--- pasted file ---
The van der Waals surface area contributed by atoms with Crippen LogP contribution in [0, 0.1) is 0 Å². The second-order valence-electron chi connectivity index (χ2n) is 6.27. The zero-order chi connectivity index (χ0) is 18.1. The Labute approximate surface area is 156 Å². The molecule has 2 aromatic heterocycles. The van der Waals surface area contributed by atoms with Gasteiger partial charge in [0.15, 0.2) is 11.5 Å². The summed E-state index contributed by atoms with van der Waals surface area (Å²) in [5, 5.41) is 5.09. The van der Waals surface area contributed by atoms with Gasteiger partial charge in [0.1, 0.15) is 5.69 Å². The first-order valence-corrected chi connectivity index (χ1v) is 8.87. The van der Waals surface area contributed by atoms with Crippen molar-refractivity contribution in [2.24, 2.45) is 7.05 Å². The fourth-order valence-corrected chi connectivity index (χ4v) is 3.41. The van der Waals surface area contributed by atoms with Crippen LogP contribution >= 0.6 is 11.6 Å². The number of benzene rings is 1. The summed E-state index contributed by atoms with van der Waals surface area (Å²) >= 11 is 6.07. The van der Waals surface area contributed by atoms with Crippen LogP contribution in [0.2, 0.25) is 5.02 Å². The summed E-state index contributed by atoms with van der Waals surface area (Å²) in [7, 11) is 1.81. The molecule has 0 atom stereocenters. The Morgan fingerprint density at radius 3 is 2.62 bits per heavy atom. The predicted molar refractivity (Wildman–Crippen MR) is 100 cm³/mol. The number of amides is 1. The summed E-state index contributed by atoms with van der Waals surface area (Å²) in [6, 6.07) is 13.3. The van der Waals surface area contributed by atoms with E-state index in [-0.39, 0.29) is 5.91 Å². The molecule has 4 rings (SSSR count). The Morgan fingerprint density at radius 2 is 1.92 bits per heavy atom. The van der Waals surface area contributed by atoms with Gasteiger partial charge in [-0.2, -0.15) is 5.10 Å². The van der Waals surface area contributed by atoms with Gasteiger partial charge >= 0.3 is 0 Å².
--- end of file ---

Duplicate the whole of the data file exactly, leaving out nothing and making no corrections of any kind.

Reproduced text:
The van der Waals surface area contributed by atoms with Crippen LogP contribution in [0, 0.1) is 0 Å². The second-order valence-electron chi connectivity index (χ2n) is 6.27. The zero-order chi connectivity index (χ0) is 18.1. The Labute approximate surface area is 156 Å². The molecule has 2 aromatic heterocycles. The van der Waals surface area contributed by atoms with Gasteiger partial charge in [0.15, 0.2) is 11.5 Å². The summed E-state index contributed by atoms with van der Waals surface area (Å²) in [5, 5.41) is 5.09. The van der Waals surface area contributed by atoms with Gasteiger partial charge in [0.1, 0.15) is 5.69 Å². The first-order valence-corrected chi connectivity index (χ1v) is 8.87. The van der Waals surface area contributed by atoms with Crippen molar-refractivity contribution in [2.24, 2.45) is 7.05 Å². The fourth-order valence-corrected chi connectivity index (χ4v) is 3.41. The van der Waals surface area contributed by atoms with Crippen LogP contribution >= 0.6 is 11.6 Å². The number of benzene rings is 1. The summed E-state index contributed by atoms with van der Waals surface area (Å²) >= 11 is 6.07. The van der Waals surface area contributed by atoms with Crippen LogP contribution in [0.2, 0.25) is 5.02 Å². The summed E-state index contributed by atoms with van der Waals surface area (Å²) in [7, 11) is 1.81. The molecule has 0 atom stereocenters. The Morgan fingerprint density at radius 3 is 2.62 bits per heavy atom. The predicted molar refractivity (Wildman–Crippen MR) is 100 cm³/mol. The number of amides is 1. The summed E-state index contributed by atoms with van der Waals surface area (Å²) in [6, 6.07) is 13.3. The van der Waals surface area contributed by atoms with E-state index in [-0.39, 0.29) is 5.91 Å². The molecule has 4 rings (SSSR count). The Morgan fingerprint density at radius 2 is 1.92 bits per heavy atom. The van der Waals surface area contributed by atoms with Gasteiger partial charge in [-0.2, -0.15) is 5.10 Å². The van der Waals surface area contributed by atoms with Gasteiger partial charge >= 0.3 is 0 Å².